The moment may come when you see or overhear a professional caregiver -- a home aide, a nurse at a facility, a physician, an assistant -- say or do something to your loved one that rubs you the wrong way. In fact, it may indeed have been the wrong approach. You'll always feel better by speaking up, in a tactful way, than by saying nothing. (And you might help your loved one, or someone else's, be treated better next time.)
In her wonderful guide, Talking to Alzheimer's: Simple Ways to Connect When You Visit With a Family Member or Friend, Claudia J. Strauss suggests the following:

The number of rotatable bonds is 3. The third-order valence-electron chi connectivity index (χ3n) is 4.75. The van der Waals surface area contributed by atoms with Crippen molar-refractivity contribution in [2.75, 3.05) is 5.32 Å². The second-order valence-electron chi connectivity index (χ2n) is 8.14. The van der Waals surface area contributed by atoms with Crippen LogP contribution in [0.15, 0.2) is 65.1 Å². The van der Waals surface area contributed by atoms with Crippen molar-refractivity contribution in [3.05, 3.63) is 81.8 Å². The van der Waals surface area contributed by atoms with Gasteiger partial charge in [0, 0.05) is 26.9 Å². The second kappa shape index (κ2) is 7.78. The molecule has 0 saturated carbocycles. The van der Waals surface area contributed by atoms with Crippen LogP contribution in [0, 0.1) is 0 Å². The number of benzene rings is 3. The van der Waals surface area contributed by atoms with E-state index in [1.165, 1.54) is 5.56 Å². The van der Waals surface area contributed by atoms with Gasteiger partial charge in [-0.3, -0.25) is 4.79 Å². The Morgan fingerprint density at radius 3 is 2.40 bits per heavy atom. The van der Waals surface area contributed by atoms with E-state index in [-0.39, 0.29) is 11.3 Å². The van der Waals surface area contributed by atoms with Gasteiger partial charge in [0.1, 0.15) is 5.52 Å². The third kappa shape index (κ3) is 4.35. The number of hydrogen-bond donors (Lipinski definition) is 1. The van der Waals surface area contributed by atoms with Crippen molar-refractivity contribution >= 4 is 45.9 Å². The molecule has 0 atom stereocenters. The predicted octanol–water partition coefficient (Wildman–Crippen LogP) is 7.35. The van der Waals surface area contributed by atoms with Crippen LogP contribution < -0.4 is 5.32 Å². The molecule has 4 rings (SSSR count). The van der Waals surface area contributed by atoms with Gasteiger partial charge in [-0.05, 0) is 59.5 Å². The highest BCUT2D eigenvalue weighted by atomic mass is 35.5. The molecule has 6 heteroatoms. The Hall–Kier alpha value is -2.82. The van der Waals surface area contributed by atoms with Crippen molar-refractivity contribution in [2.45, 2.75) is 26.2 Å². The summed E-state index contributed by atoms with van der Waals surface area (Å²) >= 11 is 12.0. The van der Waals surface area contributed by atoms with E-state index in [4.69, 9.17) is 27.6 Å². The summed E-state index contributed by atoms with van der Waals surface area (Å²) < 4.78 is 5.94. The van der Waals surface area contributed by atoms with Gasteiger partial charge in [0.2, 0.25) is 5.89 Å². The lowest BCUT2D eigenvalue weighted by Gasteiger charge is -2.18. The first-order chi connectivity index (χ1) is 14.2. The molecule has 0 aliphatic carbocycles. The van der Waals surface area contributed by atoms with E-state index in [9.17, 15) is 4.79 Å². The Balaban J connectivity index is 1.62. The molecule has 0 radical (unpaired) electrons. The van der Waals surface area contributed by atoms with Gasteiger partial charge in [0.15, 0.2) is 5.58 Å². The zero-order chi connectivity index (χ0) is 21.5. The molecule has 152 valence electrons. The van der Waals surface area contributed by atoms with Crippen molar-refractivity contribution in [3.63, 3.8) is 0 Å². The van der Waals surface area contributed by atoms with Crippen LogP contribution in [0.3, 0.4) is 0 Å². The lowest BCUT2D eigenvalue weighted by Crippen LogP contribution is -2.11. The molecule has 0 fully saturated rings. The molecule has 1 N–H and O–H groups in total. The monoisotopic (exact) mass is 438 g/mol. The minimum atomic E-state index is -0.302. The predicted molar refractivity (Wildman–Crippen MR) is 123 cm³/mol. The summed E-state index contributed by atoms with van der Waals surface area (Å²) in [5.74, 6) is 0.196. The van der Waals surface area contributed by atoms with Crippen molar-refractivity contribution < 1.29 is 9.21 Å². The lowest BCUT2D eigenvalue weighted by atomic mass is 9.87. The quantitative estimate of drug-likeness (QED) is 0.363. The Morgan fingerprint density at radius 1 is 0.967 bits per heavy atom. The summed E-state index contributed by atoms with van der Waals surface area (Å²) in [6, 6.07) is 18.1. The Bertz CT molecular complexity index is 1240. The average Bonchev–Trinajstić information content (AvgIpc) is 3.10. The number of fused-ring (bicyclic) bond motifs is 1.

Point out the problem privately afterward: "I wonder if there might be another way to do that? I'm not sure why, but that didn't feel too comfortable for me hearing it, so I imagine it wasn't too comfortable for you, either. What do you think?"
Reassure your loved one, too. Hug and say, "That was odd. Are you okay?" Or, "That wasn't right. I'm really surprised by it." Or simply, "I'm sorry that happened."